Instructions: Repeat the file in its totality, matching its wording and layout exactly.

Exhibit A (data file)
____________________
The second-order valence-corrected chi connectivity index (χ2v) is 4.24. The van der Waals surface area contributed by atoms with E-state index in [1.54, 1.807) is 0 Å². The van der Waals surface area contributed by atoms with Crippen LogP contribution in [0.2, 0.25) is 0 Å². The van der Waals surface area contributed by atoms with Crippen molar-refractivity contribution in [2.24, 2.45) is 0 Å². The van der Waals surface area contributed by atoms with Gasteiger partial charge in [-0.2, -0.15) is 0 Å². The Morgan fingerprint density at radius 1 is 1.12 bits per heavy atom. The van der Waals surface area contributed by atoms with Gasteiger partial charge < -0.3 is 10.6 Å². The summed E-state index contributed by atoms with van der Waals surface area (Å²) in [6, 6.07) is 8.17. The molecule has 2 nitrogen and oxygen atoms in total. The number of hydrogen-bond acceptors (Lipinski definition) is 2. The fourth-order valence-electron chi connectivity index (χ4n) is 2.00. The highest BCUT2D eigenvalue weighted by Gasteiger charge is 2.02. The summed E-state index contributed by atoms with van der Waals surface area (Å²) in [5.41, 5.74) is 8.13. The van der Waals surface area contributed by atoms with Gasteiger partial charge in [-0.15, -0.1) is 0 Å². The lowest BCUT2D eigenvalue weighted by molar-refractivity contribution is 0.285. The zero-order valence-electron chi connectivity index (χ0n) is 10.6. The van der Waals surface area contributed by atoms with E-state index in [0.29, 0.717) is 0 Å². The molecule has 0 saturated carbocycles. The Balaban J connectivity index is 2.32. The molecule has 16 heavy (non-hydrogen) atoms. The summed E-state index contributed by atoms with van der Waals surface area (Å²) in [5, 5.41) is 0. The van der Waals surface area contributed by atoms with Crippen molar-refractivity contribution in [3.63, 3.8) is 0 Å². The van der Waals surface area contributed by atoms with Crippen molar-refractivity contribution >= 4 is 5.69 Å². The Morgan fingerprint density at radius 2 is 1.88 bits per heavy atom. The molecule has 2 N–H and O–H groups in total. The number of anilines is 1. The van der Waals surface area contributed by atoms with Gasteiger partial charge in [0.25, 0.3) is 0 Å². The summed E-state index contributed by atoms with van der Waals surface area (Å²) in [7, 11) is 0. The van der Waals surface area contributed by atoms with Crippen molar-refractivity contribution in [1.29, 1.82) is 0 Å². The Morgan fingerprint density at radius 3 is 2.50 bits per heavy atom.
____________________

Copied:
The second-order valence-corrected chi connectivity index (χ2v) is 4.24. The van der Waals surface area contributed by atoms with E-state index in [1.54, 1.807) is 0 Å². The van der Waals surface area contributed by atoms with Crippen LogP contribution in [0.2, 0.25) is 0 Å². The van der Waals surface area contributed by atoms with Crippen molar-refractivity contribution in [2.24, 2.45) is 0 Å². The van der Waals surface area contributed by atoms with Gasteiger partial charge in [-0.2, -0.15) is 0 Å². The Morgan fingerprint density at radius 1 is 1.12 bits per heavy atom. The van der Waals surface area contributed by atoms with Gasteiger partial charge < -0.3 is 10.6 Å². The summed E-state index contributed by atoms with van der Waals surface area (Å²) in [6, 6.07) is 8.17. The molecule has 2 nitrogen and oxygen atoms in total. The number of hydrogen-bond acceptors (Lipinski definition) is 2. The fourth-order valence-electron chi connectivity index (χ4n) is 2.00. The highest BCUT2D eigenvalue weighted by Gasteiger charge is 2.02. The summed E-state index contributed by atoms with van der Waals surface area (Å²) in [5.41, 5.74) is 8.13. The van der Waals surface area contributed by atoms with Gasteiger partial charge in [-0.15, -0.1) is 0 Å². The lowest BCUT2D eigenvalue weighted by molar-refractivity contribution is 0.285. The zero-order valence-electron chi connectivity index (χ0n) is 10.6. The van der Waals surface area contributed by atoms with E-state index in [0.29, 0.717) is 0 Å². The molecule has 0 saturated carbocycles. The Balaban J connectivity index is 2.32. The molecule has 16 heavy (non-hydrogen) atoms. The summed E-state index contributed by atoms with van der Waals surface area (Å²) in [5, 5.41) is 0. The van der Waals surface area contributed by atoms with Crippen molar-refractivity contribution in [3.63, 3.8) is 0 Å². The van der Waals surface area contributed by atoms with Crippen molar-refractivity contribution >= 4 is 5.69 Å². The Morgan fingerprint density at radius 2 is 1.88 bits per heavy atom. The molecule has 2 N–H and O–H groups in total. The number of anilines is 1. The van der Waals surface area contributed by atoms with Gasteiger partial charge in [0.25, 0.3) is 0 Å². The summed E-state index contributed by atoms with van der Waals surface area (Å²) in [7, 11) is 0. The van der Waals surface area contributed by atoms with Crippen molar-refractivity contribution in [1.29, 1.82) is 0 Å². The Morgan fingerprint density at radius 3 is 2.50 bits per heavy atom.